A venture announced yesterday between Lanham-based Radio One Inc. and Comcast Corp. to launch a cable network targeting black viewers will benefit both companies, industry experts said.
Comcast, the nation's largest cable provider, will be able to tap into Radio One's expertise in marketing to African-Americans.
Radio One, the nation's largest radio company directed to black listeners, gains a partner that has proved it can run successful cable stations, such as E! Entertainment Television and the Golf Channel, along with potential access to 21.4 million Comcast subscribers.
"I think the [cable network] is very likely to succeed," said Tim Wallace, an analyst with Banc of America Securities. "Radio One understands how to run in a very competitive market, and they know their audience. Comcast is getting what will be a very high-growth cable network targeting an audience that is under-served."
The yet-to-be-named station is expected to begin broadcasting at midyear and will feature news, opinion and sports-related programming targeting viewers 25 to 54 years old, the companies said in announcing the venture.
It will join at least two other networks serving a black audience, Washington-based Black Entertainment Television and Atlanta-based Major Broadcasting Cable Network. BET is considered the only viable one.
"For a very long time Radio One has believed that African-Americans are tremendously under-served in the television space," Radio One President and Chief Executive Officer Alfred C. Liggins III said.
"African-Americans are this country's single largest minority group and have had only one dedicated television channel serving their interest for more than 20 years. There are more African-Americans than Hispanics in the U.S., yet there are five credible Hispanic networks and over 20 digital start-ups serving Hispanics."
According to the 2002 Census, 36.4 million blacks or people of mixed race in the United States consider themselves black. The census reported 35.3 million Hispanics.
Under the deal, Radio One will make a $70 million cash investment over four years, and Comcast and at least three unnamed financial partners will invest an additional $60 million. The companies will each own 38.5 percent of the company. Scott Royster, Radio One chief financial officer, said the majority of its investment would be made in the first two years.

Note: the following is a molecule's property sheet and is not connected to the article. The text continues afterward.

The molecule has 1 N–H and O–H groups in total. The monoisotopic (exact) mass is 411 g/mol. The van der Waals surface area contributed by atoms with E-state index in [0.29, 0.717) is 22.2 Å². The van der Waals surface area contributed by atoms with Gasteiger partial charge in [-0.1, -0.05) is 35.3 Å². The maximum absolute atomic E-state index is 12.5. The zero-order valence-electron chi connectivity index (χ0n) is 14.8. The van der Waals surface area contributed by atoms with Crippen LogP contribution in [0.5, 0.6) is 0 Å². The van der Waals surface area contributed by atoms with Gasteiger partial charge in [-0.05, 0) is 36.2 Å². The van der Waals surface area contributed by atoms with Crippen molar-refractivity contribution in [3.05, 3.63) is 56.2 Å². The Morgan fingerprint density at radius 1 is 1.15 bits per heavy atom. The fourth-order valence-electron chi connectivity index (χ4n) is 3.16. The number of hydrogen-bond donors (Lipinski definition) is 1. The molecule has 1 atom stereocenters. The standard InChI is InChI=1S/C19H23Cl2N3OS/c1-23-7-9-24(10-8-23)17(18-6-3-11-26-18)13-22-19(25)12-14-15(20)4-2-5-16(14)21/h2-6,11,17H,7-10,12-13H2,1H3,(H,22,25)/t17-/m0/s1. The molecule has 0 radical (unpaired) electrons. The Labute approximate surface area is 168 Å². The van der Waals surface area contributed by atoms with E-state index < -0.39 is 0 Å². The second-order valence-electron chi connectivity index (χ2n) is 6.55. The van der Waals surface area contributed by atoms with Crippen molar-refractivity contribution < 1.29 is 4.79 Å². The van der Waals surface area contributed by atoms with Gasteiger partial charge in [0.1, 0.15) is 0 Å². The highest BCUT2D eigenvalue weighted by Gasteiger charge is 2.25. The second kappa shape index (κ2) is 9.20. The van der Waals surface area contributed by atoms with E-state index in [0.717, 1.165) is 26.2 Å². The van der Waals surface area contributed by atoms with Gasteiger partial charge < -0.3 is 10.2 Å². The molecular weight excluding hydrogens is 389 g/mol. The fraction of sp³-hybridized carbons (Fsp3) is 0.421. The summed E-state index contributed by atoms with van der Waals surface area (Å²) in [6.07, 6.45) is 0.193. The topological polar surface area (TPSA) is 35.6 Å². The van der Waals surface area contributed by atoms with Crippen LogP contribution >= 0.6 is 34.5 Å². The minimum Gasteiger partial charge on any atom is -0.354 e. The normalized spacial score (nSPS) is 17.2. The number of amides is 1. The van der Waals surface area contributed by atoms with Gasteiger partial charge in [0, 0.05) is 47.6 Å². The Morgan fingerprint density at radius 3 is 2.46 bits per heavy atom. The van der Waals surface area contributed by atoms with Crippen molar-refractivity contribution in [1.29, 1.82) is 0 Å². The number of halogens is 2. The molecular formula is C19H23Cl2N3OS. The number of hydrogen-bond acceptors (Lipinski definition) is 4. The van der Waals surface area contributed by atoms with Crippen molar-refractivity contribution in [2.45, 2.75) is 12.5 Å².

The network will operate separately from Radio One and Comcast and will have 50 to 75 employees. Liggins will be chairman of the network, and an independent management team will handle day-to-day operations.
Comcast Chief Executive Officer Brian Roberts said the companies had similar visions and noted that the two operate cable and radio stations in many of the same cities.
"The demographic overlap was spectacular as we laid the two companies side-by-side and looked at the ability to promote this new cable station," Roberts said.
Comcast controls 21 of the top 25 markets, where half of the nation's blacks live.
The network is starting while BET, which founder Robert L. Johnson sold to Viacom Inc. in 2001, is being criticized for focusing on profits rather than high-quality programming that goes beyond rap videos. Most recently, BET cut public affairs shows BET Tonight with Ed Gordon and Lead Story.
Liggins emphasized yesterday that he isn't starting the network to compete with BET and that its programming could complement that of the Washington network.
"We make a fairly good living off of rap and hip-hop ourselves," said Liggins, whose company operates 66 radio stations in 22 urban markets. "We just see this as a unique business opportunity and a right way to enter this market."
BET President and Chief Operating Officer Debra Lee said in a statement that the network would "continue to evolve our lineup to build on our current ratings success, and to continue further our distribution."
Industry experts said there is room, and a need, for both stations.
"The whole problem that has existed for too long is that there has been only one cable network targeting African-Americans," said Jim Winston, executive director of the National Association of Black Owned Broadcasters. "They just don't have enough distribution. If you look at BET, it has primarily been a channel that is skewed toward younger audiences.
"Even though they've made attempts to serve other audiences, it's not realistic on a single channel."
Liggins said he has been looking into starting a cable network for four years but couldn't find the right partner. Founded by Catherine L. Hughes in 1980 with one 1,000-watt station, the company has doubled in size since 1999 and, after purchasing more than 40 stations, was looking to diversify.
Analysts said the network will be the first aimed at blacks that has the backing of a major cable operator, bolstering its chances of succeeding.
"If it launches immediately on all Comcast systems, that already makes it bigger than a regular cable start-up network," said David Joyce, a senior equity analyst specializing in cable and media companies for Miami-based Guzman & Co.
Liggins said he'll also be able to market the network on his company's radio stations. He expects the 24-hour network to break even by the third or fourth year. "When we go to the advertisers, we can do a promotion that allows them to buy a radio and TV ad," he said. "We can cross-promote."